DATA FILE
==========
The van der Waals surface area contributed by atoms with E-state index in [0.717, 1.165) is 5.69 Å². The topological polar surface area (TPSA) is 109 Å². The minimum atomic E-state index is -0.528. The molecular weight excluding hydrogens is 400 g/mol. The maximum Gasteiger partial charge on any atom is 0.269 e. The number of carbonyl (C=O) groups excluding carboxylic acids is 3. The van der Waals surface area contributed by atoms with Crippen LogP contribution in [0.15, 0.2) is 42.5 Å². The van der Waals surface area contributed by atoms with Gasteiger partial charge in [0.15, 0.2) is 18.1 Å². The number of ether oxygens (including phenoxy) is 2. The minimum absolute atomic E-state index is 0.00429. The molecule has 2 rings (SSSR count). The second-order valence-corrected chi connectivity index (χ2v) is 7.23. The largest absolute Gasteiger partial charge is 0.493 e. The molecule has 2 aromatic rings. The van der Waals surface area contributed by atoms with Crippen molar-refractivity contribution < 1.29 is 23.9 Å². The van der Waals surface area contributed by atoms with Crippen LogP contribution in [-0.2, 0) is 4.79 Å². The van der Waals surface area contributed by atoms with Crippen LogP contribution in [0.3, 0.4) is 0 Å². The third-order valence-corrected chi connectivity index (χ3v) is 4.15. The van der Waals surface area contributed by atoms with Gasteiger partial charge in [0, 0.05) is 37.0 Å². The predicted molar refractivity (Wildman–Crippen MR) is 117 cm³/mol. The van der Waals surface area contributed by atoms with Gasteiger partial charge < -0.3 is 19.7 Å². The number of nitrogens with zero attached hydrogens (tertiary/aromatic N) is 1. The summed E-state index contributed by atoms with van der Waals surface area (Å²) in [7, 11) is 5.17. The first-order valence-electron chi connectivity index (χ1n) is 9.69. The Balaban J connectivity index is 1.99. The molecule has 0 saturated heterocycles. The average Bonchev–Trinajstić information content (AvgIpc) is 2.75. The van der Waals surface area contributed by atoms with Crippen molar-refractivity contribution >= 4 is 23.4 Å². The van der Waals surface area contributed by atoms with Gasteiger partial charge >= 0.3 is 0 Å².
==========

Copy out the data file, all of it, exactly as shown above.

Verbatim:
The van der Waals surface area contributed by atoms with E-state index in [0.717, 1.165) is 5.69 Å². The topological polar surface area (TPSA) is 109 Å². The minimum atomic E-state index is -0.528. The molecular weight excluding hydrogens is 400 g/mol. The maximum Gasteiger partial charge on any atom is 0.269 e. The number of carbonyl (C=O) groups excluding carboxylic acids is 3. The van der Waals surface area contributed by atoms with Crippen LogP contribution in [0.15, 0.2) is 42.5 Å². The van der Waals surface area contributed by atoms with Gasteiger partial charge in [0.15, 0.2) is 18.1 Å². The number of ether oxygens (including phenoxy) is 2. The minimum absolute atomic E-state index is 0.00429. The molecule has 2 rings (SSSR count). The second-order valence-corrected chi connectivity index (χ2v) is 7.23. The largest absolute Gasteiger partial charge is 0.493 e. The molecule has 2 aromatic rings. The van der Waals surface area contributed by atoms with Crippen molar-refractivity contribution < 1.29 is 23.9 Å². The van der Waals surface area contributed by atoms with Crippen LogP contribution in [-0.2, 0) is 4.79 Å². The van der Waals surface area contributed by atoms with Crippen LogP contribution in [0.3, 0.4) is 0 Å². The third-order valence-corrected chi connectivity index (χ3v) is 4.15. The van der Waals surface area contributed by atoms with Gasteiger partial charge in [0, 0.05) is 37.0 Å². The predicted molar refractivity (Wildman–Crippen MR) is 117 cm³/mol. The van der Waals surface area contributed by atoms with Gasteiger partial charge < -0.3 is 19.7 Å². The number of nitrogens with zero attached hydrogens (tertiary/aromatic N) is 1. The summed E-state index contributed by atoms with van der Waals surface area (Å²) in [7, 11) is 5.17. The first-order valence-electron chi connectivity index (χ1n) is 9.69. The Balaban J connectivity index is 1.99. The molecule has 0 saturated heterocycles. The average Bonchev–Trinajstić information content (AvgIpc) is 2.75. The van der Waals surface area contributed by atoms with Crippen molar-refractivity contribution >= 4 is 23.4 Å². The van der Waals surface area contributed by atoms with Gasteiger partial charge >= 0.3 is 0 Å².